Category Archives: Carol Berg

Review: The Daemon Prism by Carol Berg

daemon

 

4 out of 5

The Daemon Prism is the final installment in Carol Berg’s Collegia Magica series. This novel gives the reader a deeper account of the Mage Dante’s life, thoughts and abilities. As the concluding novel the story line pulls in all of major characters and adds several more. Starting two years after the end of the last novel, Dante has been teaching Anne how to control her magic while Portier has head to parts unknown to learn more of the Veil between the living and the dead. Dante gets pulled into a series of events that lead to answers about what has happened to the souls of the dead since the end of the Blood Wars and the creation of Ixtador, and even further into just how humans received the gift of magic. It is very interesting to watch how the original events were twisted into beliefs held centuries later. One small thread that has run throughout all of the novels is the difference between Dante’s magic and that of the Collegia. This becomes a much bigger theme by the end of this novel. The conclusion is satisfying if a little awkward feeling. My only complaint is that again the cover is misleading and doesn’t represent the image the book gives us of Dante. All in all I definitely recommend this series.


Review: The Soul Mirror by Carol Berg

4 out of 5

This second novel in the Collegia Magica series continues the story begun in The Spirit Lens. It is four years later and despite Duplais and his accomplices efforts in the first book things are not going well. Told from the perspective of Anne de Vernase, daughter of the great traitor, we find that someone is changing the rules of the natural world. Her sister dead, her mother mad, her brother locked away, her father nowhere to be found, Anne has spent the last four years keeping the families home and lands running. Now she is forced to leave her home to become a lady in waiting for the Queen. As with the first book it is difficult to figure out who is worthy of trust and who is not. The mystery takes many twists and turns before coming to a satisfactory ending. As I have said many times before I dislike series that do not allow each novel to have some type of conclusion. This series gives the reader just that. Only two complaints, there is a changing in the known rules of magic that was hinted at in the first book and realized in this one and it feels to convenient. I will not give away more as that would contain spoilers. Second is, again, the cover which is closer to the story this time but still doesn’t really represent the main character. I believe it is the use of real models, not common in fantasy, that gives the impression of a romance novel. I am looking forward to reading the third novel.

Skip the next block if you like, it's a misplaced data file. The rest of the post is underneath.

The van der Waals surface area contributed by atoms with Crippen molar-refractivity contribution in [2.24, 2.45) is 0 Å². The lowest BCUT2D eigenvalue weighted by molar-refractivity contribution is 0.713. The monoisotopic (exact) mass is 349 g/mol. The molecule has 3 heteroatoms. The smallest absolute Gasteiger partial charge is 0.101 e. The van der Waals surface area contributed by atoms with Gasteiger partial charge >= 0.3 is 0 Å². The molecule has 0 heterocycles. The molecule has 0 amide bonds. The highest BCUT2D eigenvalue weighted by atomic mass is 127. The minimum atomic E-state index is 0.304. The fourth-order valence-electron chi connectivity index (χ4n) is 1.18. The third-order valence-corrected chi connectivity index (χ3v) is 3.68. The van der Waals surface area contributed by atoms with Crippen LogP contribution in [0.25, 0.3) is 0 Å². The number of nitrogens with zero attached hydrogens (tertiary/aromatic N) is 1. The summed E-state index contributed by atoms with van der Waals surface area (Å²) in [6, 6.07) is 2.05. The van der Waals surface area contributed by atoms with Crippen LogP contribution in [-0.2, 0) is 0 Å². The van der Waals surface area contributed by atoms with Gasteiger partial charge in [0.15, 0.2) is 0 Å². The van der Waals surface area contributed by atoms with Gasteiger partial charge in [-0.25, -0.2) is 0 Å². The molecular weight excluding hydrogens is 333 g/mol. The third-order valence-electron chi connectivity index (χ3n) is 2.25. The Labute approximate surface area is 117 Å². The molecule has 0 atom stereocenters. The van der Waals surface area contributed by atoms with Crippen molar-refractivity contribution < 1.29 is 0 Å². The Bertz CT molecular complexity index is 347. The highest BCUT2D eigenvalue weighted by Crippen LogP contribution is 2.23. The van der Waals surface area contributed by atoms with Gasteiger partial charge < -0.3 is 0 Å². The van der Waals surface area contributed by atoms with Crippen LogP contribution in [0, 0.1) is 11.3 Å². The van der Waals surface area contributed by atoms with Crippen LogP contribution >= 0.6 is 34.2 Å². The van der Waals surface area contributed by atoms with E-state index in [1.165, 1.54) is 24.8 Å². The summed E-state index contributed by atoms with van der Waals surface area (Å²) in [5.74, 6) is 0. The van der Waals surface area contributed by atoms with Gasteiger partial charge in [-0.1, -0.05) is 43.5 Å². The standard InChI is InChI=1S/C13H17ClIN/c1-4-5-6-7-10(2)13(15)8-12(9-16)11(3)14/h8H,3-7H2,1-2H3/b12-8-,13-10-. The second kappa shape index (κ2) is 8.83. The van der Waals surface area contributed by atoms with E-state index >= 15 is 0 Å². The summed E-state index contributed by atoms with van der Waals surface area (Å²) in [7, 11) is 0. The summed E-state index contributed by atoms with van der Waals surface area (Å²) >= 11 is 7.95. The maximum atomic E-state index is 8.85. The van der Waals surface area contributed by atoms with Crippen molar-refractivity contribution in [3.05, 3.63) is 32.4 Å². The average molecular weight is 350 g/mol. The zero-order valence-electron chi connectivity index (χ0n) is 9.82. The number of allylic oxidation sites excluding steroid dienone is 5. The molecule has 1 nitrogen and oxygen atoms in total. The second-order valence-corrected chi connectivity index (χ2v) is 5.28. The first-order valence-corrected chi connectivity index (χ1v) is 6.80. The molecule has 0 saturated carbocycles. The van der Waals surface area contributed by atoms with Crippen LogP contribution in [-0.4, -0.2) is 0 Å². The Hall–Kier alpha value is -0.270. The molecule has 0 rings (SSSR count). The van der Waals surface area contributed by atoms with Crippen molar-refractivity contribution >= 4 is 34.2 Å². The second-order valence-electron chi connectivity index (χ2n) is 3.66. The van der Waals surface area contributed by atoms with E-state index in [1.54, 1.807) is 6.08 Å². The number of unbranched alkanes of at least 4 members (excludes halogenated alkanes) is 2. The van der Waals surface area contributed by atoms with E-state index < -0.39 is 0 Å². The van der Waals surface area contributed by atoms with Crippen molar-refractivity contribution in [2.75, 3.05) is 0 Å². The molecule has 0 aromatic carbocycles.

Review: The Spirit Lens by Carol Berg

4 out of 5

I have picked up this book several times at the library but never actually managed to start reading it. The cover  combined with the name of the series, Collegia Magica, kept making me skeptical. . Finally I decided to take the plunge and am very glad I did. You can’t judge a book by it’s cover and this cover has nothing to do with the story or the characters. The Spirit Lens is a wonderful fantasy mystery. The main character, Portier de Savin-Duplais, is well rounded and well thought out. He has experienced failure as a mage and resigned himself to life as a librarian at the Collegia. His life is completely changed when he receives a message from his very distant cousin, the King. Asked to solve a mystery involving magic, he sets out with the Queen’s half brother, Lord Ilario, a fop considered an idiot by pretty much everyone, to figure out who is behind several assassination attempts on the King. The two enlist the help of the Master mage Dante, a gruff and dislikable character, who is also one of the few to ever pass the master test without being “of the blood.” Berg has created a compelling magical system where only those from certain bloodlines carry the ability to perform magic. Dante opens Portier’s eyes to a completely different type of magic outside of the Collegia’s approved magical forms. Add to this the political intrigues of the Court, including the waning political and popular power of the mages and she has created a very believable world. The mystery itself is well done with twists and turns throughout. I dislike mysteries that I can figure out by the middle of the book and that does not happen here. All in all it is a great start to this series.